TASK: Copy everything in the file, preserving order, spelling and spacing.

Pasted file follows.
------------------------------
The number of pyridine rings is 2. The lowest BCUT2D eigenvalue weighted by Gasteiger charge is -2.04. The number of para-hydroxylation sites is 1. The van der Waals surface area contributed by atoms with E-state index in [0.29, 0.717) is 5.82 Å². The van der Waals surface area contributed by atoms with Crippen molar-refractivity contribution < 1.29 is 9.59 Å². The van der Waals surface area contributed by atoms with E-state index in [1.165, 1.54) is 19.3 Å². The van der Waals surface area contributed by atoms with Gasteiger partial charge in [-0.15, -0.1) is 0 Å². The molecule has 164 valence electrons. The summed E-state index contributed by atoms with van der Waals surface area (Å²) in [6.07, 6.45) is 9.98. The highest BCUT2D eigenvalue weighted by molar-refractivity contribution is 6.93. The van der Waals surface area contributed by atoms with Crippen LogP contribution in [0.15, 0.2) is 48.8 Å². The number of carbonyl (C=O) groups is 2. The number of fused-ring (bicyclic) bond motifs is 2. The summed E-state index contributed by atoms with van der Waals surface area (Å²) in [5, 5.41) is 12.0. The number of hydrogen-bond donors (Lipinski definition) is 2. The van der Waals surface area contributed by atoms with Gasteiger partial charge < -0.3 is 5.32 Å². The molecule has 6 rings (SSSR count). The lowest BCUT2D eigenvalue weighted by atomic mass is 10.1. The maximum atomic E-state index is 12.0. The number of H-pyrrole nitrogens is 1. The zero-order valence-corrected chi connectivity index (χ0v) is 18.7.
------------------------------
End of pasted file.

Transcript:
The number of pyridine rings is 2. The lowest BCUT2D eigenvalue weighted by Gasteiger charge is -2.04. The number of para-hydroxylation sites is 1. The van der Waals surface area contributed by atoms with E-state index in [0.29, 0.717) is 5.82 Å². The van der Waals surface area contributed by atoms with Crippen molar-refractivity contribution < 1.29 is 9.59 Å². The van der Waals surface area contributed by atoms with E-state index in [1.165, 1.54) is 19.3 Å². The van der Waals surface area contributed by atoms with Gasteiger partial charge in [-0.15, -0.1) is 0 Å². The molecule has 164 valence electrons. The summed E-state index contributed by atoms with van der Waals surface area (Å²) in [6.07, 6.45) is 9.98. The highest BCUT2D eigenvalue weighted by molar-refractivity contribution is 6.93. The van der Waals surface area contributed by atoms with Crippen LogP contribution in [0.15, 0.2) is 48.8 Å². The number of carbonyl (C=O) groups is 2. The number of fused-ring (bicyclic) bond motifs is 2. The summed E-state index contributed by atoms with van der Waals surface area (Å²) in [5, 5.41) is 12.0. The number of hydrogen-bond donors (Lipinski definition) is 2. The van der Waals surface area contributed by atoms with Gasteiger partial charge < -0.3 is 5.32 Å². The molecule has 6 rings (SSSR count). The lowest BCUT2D eigenvalue weighted by atomic mass is 10.1. The maximum atomic E-state index is 12.0. The number of H-pyrrole nitrogens is 1. The zero-order valence-corrected chi connectivity index (χ0v) is 18.7.